Located on a peninsula surrounded by Lake Guntersville, Guntersville is the county seat of Marshall County. It has a mayor/city council form of government.
Downtown Guntersville Guntersville’s name derives from John Gunter, one of the first European settlers in the area, who arrived in 1785 and married a Cherokee woman. Gunter also was the great-grandfather of humorist Will Rogers. The town was originally called Gunter’s Landing and was part of a large land cession agreed upon between the federal government and the Cherokees in the 1835 Treaty of New Echota. Three years later, Gunter’s Landing served as an embarkation point on the infamous Trail of Tears, in which Cherokees and Creeks in the region were removed from eastern states to what is now Oklahoma.
Col. Montgomery Gilbreath House After a series of contentious and sometimes confusing elections between 1838 and 1847, during which the county seat was moved several times, a final election narrowed the choices to Warrenton and Gunter’s Landing. Gunter’s Landing was incorporated in 1848, in part to define its boundaries for the county seat election. After a spirited campaign by both towns, Gunter’s Landing won the election in part because of votes from soldiers returning from the Mexican War. The town’s name was changed to Guntersville in 1854, and it soon became a busy port town for ships plying the Tennessee River.
Although its citizens were lukewarm about secession, Guntersville suffered significant damage during the Civil War, being partially burned from Union shelling from the Tennessee River in July 1862. All but seven buildings were destroyed.
Guntersville, ca. 1930s After the war, Guntersville recovered fairly quickly because of its riverside location. The first streetlights were installed in 1885 and the first telephone line in 1889. The Nashville, Chattanooga, and St. Louis Railway (later the Louisville and Nashville), running between Guntersville and Gadsden, arrived in town in 1892 and brought further growth. In the 1930s, the Tennessee Valley Authority located a dam on the river just below Guntersville, and jobs related to its construction brought further prosperity to the area as well as low-cost electricity to the town. The dam created Lake Guntersville and left the town sitting on a peninsula surrounded on three sides by water. As a result, it has become a recreational destination.
According to 2020 Census estimates, Guntersville recorded a population of 8,531. Of that number, 80.4 percent identified themselves as white, 12.4 percent as African American, 5.9 percent as two or more races, 2.8 percent as Hispanic, 0.9 percent as Asian, and 0.1 percent as Native American. The city’s median household income was $50,142 and the per capita income was $29,995.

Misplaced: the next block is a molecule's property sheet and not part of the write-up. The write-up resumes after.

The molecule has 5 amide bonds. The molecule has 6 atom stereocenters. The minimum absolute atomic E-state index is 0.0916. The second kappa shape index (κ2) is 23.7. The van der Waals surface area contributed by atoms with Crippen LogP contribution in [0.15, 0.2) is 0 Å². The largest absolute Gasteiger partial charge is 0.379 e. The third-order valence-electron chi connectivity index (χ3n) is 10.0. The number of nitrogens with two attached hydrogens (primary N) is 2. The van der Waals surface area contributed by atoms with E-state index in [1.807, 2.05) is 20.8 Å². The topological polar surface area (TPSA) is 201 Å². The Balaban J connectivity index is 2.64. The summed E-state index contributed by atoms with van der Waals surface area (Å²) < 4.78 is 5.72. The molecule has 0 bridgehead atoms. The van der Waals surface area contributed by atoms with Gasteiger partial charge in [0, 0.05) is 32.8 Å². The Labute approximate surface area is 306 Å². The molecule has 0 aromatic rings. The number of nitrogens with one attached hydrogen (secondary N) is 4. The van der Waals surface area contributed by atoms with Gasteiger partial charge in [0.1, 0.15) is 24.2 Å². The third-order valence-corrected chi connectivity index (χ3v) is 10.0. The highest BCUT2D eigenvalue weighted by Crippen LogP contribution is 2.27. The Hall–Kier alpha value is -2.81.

According to 2020 Census estimates, the workforce in Guntersville was divided among the following industrial categories:
- Educational services, and health care and social assistance (20.2 percent)
- Manufacturing (18.4 percent)
- Professional, scientific, management, and administrative and waste management services (13.8 percent)
- Retail trade (9.6 percent)
- Arts, entertainment, recreation, and accommodation and food services (9.1 percent)
- Construction (6.1 percent)
- Transportation and warehousing and utilities (5.5 percent)
- Other services, except public administration (4.9 percent)
- Finance, insurance, and real estate, rental, and leasing (4.3 percent)
- Public administration (3.6 percent)
- Wholesale trade (2.1 percent)
- Agriculture, forestry, fishing and hunting, and extractive (1.4 percent)
- Information (1.1 percent)
Schools in Guntersville are part of the Guntersville City School District; the city has two elementary schools, one middle school, and one high school.
Guntersville is intersected by U.S. Highway 431 and State Highway 69. It also is served by the Guntersville Municipal Airport–Joe Starnes Field with one runway. The Louisville & Nashville Railroad also runs a freight line to the city.
Events and Places of Interest
Guntersville Lake Guntersville offers a variety of recreational opportunities, the most prominent being 69,000-acre Lake Guntersville and Lake Guntersville State Park on the Tennessee River. The lake offers boating, fishing, skiing, and swimming, as well as 950 miles of shoreline. The lake has hosted numerous Bassmaster fishing tournaments. Cathedral Caverns State Park is located just north of town. The area also features four golf courses: Broken Arrow, Gunter’s Landing, Lake Guntersville State Park, and Stoney Mountain.
The town itself has an Olympic-size swimming pool and numerous other athletic venues, including baseball, softball, and tennis, as well as several city parks located on the lake. The Whole Backstage Community Theater offers plays throughout the year, and the Guntersville Museum and Cultural Center has permanent exhibits and collections featuring Native American artifacts and art by local and regional artists and also hosts traveling exhibitions. It is housed in a historic Armory building, constructed by the Works Progress Administration in the 1930s for Company E of the 167th Infantry Division.
Marshall County Heritage Book Committee. The Heritage of Marshall County, Alabama. Clanton, Ala.: Heritage Publishing Consultants, 2000.